Episode 637. History Of Blackface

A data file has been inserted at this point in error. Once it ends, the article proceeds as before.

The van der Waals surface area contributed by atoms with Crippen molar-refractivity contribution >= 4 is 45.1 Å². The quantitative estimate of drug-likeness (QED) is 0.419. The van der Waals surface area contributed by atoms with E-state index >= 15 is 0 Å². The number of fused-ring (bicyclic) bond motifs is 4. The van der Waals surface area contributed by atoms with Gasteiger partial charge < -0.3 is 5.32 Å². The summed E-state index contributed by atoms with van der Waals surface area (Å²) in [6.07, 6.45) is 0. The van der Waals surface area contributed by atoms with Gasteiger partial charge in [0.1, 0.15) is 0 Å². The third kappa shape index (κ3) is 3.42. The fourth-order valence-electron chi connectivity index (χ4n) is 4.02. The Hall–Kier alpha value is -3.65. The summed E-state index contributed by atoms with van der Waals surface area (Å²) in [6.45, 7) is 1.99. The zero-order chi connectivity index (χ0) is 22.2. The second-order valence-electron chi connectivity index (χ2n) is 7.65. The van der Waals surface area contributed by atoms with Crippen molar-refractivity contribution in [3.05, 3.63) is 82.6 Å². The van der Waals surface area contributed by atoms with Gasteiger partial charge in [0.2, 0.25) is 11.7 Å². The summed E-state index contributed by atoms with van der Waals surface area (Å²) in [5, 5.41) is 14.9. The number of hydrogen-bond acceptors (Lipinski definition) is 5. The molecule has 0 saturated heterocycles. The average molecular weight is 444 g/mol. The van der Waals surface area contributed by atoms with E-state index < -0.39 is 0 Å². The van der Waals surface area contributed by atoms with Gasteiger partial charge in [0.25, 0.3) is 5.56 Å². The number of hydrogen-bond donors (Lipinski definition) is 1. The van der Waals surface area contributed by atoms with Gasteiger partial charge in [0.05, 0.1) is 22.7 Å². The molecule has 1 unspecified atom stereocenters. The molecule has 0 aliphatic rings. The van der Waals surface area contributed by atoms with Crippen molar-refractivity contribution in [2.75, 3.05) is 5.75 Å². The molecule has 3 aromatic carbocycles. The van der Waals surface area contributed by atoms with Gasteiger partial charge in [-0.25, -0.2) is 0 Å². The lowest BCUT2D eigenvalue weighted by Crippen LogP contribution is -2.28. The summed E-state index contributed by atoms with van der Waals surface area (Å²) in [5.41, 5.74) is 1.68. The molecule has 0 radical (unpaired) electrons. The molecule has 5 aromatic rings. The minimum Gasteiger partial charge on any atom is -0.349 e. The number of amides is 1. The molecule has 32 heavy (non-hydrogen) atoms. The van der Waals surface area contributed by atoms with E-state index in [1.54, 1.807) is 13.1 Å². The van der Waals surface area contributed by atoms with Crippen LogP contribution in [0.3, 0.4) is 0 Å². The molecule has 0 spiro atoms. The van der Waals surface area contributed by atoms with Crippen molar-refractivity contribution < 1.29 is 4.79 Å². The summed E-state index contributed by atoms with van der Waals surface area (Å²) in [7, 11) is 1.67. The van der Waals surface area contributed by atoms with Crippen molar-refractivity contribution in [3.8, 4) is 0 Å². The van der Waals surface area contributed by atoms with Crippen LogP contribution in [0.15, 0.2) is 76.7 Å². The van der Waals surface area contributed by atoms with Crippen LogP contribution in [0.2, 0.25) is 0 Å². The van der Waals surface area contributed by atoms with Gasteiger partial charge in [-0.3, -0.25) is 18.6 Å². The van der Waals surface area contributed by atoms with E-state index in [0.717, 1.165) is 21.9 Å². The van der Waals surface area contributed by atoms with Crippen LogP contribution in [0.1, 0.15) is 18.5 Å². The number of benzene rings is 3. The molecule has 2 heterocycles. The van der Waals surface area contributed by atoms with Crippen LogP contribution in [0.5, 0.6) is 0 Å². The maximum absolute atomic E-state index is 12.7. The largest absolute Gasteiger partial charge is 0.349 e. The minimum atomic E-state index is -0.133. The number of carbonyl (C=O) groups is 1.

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[vc_row full_width=”stretch_row” content_placement=”top” equal_height=”yes” parallax=”content-moving-fade” slider_images=”12004″ slider_animation=”fadeZoom” overlay_color=”rgba(0,0,0,0.2)” css=”.vc_custom_1512315432253{background-position: center;background-repeat: no-repeat;background-size: contain !important;}” anchor_link=”top”][vc_column width=”2/3″ offset=”vc_col-lg-offset-2″][rowshape type=”rowshape_4″ position=”bottom” height=”30″ color=”#2b272c”][rowshape type=”rowshape_4″ position=”bottom” height=”50″ color=”rgba(166,115,81,0.6)”][/vc_column][/vc_row][vc_row full_width=”stretch_row” anchor_link=”intro” css=”.vc_custom_1451644722488{padding-top: 60px !important;padding-bottom: 100px !important;}”][vc_column][vc_empty_space height=”15px”][vc_column_text]Director and teaching artist Jerrell L. Henderson (left) discusses the history of Blackface, the troubling and racist practice of white people “blacking up” to portray demeaning African-American stereotypes (which was, incredibly, the most popular form of entertainment in America for over 100 years). Jerrell discusses its roots in minstrelsy, almost-Shakespearean levels of layers and multiple identities; shout-outs to great performers like Daddy Rice, J. Rosamund Johnson, Bob Cole, Ernest Hogan, George Walker, and Bert Williams (above, both in makeup and out); genuine love being the butt of the joke; how some entertainers are responding to issues of yellow- and brown face better than others; a legacy of trauma and historical objections; and how greater onstage and onscreen representation in entertainment matters. (Length 21:45)[/vc_column_text][/vc_column][/vc_row]